The panes were printed in sheets of 44 panes of six labels. Each sheet consisted of four columns of 11 panes with a vertical gutter margin between columns 1 and 2, and columns 3 and 4. The panes of stamps in the first and third columns were printed inverted. Consequently, these stamps had the watermark inverted in relation to the design. The binding margin of each pane represents half of the vertical gutter margin between these columns. Once turned the right way up, all panes had this binding margin to the left of the stamps.

Another source for stamps with inverted watermark were those from printers' sheets fed upside down into the printing press. Generally, stamps from stamp books have the perforation tips on at least one side of the stamp cut straight.

Inverted Watermarks

High Value Stamps

Overprint Seahorse

Ireland did not issue its own high value stamps until 8 September 1937. It continued using overprinted high-value British stamps, the so-called Seahorses, until that date. The re-engraved Seahorses that had been put into circulation in October 1934 were the last to be overprinted for use in the Irish Free State.

A single design by Richard Joseph King (Rísteard Ó Cíonga), a stained-glass artist, was adopted for the first Irish high-value stamps. The stamp depicted Saint Patrick, Ireland's patron saint, lighting the paschal fire on the Hill of Slane (Dumha Sláine). The style of the design is Art Deco.

In the Irish pagan tradition, the High King of Ireland would light a ceremonial fire at Tara. The ceremony coincided with the eve of Easter. From the fire at Tara all fires in Ireland would be lit. The law forbad the lighting of a fire when this ceremonial fire was burning. On one such eve, Saint Patrick lighted a fire on the nearby Hill of Slane.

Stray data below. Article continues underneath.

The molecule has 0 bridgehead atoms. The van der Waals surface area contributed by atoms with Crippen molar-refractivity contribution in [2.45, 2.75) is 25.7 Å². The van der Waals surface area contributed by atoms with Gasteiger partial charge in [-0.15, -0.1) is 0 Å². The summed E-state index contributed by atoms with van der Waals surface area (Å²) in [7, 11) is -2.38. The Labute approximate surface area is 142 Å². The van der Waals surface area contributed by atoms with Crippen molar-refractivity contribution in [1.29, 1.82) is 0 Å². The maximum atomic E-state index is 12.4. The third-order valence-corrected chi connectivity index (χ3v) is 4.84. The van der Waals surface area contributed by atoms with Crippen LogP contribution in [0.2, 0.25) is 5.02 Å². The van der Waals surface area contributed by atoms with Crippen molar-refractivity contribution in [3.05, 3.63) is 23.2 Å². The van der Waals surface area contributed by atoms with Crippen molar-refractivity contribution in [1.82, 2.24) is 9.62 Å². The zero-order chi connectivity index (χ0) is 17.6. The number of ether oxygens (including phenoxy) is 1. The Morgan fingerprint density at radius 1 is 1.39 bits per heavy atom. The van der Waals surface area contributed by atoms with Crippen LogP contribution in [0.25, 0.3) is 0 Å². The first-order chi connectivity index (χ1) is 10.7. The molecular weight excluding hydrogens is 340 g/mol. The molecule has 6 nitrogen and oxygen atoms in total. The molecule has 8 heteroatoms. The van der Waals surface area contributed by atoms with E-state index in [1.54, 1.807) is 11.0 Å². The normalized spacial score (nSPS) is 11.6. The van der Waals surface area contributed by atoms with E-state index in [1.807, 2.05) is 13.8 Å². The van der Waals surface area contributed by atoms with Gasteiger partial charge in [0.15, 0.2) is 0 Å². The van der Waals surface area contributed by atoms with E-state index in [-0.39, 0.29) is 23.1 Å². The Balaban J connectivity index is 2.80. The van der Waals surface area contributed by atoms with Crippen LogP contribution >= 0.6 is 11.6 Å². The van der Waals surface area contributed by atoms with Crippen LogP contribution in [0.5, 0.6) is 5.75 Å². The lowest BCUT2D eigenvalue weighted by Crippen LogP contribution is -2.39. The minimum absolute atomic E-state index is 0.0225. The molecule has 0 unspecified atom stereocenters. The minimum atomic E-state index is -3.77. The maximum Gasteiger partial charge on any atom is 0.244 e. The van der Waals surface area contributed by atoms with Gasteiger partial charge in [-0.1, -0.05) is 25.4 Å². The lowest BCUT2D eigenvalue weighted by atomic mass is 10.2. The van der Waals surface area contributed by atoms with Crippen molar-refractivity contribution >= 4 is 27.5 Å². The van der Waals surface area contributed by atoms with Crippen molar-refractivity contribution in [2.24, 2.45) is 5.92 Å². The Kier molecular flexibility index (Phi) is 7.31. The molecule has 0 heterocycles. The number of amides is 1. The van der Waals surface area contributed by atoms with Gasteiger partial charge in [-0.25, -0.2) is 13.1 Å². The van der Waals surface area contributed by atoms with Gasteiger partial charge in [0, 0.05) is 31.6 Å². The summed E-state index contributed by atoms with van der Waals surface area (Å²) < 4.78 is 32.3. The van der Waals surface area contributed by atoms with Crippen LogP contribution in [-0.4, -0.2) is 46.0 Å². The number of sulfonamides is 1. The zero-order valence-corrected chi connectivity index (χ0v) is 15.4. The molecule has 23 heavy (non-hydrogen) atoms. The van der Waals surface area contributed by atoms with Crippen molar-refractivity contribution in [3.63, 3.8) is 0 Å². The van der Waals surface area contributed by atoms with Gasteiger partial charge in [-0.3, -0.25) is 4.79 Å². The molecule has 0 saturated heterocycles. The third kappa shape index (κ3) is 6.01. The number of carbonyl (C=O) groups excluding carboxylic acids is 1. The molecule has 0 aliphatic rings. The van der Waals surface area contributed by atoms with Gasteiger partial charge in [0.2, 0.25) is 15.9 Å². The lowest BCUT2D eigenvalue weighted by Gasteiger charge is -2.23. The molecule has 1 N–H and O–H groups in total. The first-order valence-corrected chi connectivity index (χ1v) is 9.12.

When King Laeghaire saw the fire, he summoned his druids. They prophesied that if the fire would not be extinguished that night, it will over-top all their fires, and that he who had lit it would overturn the Kingdom. The King, accompanied by some of his courtiers rode to the Hill of Slane. One of the courtiers was converted by the saint. Saint Patrick himself was directed to appear the next day at Tara and give account of his proceedings before the assembled court. There, he explained the Christian doctrine to the court and silenced the druids. Although King Laeghaire was not converted, he permitted Patrick and his missionaries to preach their doctrines throughout his dominions.

Saint Patrick and the Paschal Fire

1937 Saint Patrick Lighting the Paschal Fire on the Hill of Slane Album Page

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1937 Saint Patrick High Values Watermark

The high value stamps had the multiple "se" watermark upright. All three are known with inverted watermark.

From Saorstát Éireann to Éire

On 21 January 1919, a gathering of Irish members elected to the British parliament established the Dáil Éireann. This adopted the Forógra na Saoirse (Proclamation of Freedom) that ratified the Forógra na Poblachta (Proclamation of the Republic) of 1916. The Anglo-Irish Treaty established the Irish Free State as a dominion of the British Commonwealth of Nations. By signing the treaty, effectively, the Irish government abolished the revolutionary Irish Republic declared in 1919. The official head of state remained the British King.

Amendments to the Irish constitution drafted in 1922 removed the Oath of Allegiance to the British King and appeals to British institutions. Nonetheless, the Irish government formed by the Fianna Fáil party led by Éamon de Valera drafted a new constitution. The proposed Irish constitution (Bunreacht na hÉireann) was put to a plebiscite on 1 July 1937. 56 percent of the voters, making up 36.8 percent of the electorate were in favour of the new constitution.

The new constitution established the position of an elected President of Éire (Uachtarán na hÉireann), and calling named the state Éire. It came into force on 29 December 1937. This was commemorated by the two stamps issued on the same day.

From Saorstát Éireann to Éire

The new name of the RepublicÉire, also, would be reflected in the watermark of Irish stamps. From 1940, stamps were printed on paper with the multiple Gaelic e of Éire watermark that replaced the multiple Gaelic "se" of the Saorstát Éireann. "Symbols of Ireland" definitive stamps printed on paper with the new watermark, gradually, replaced those on the old watermark.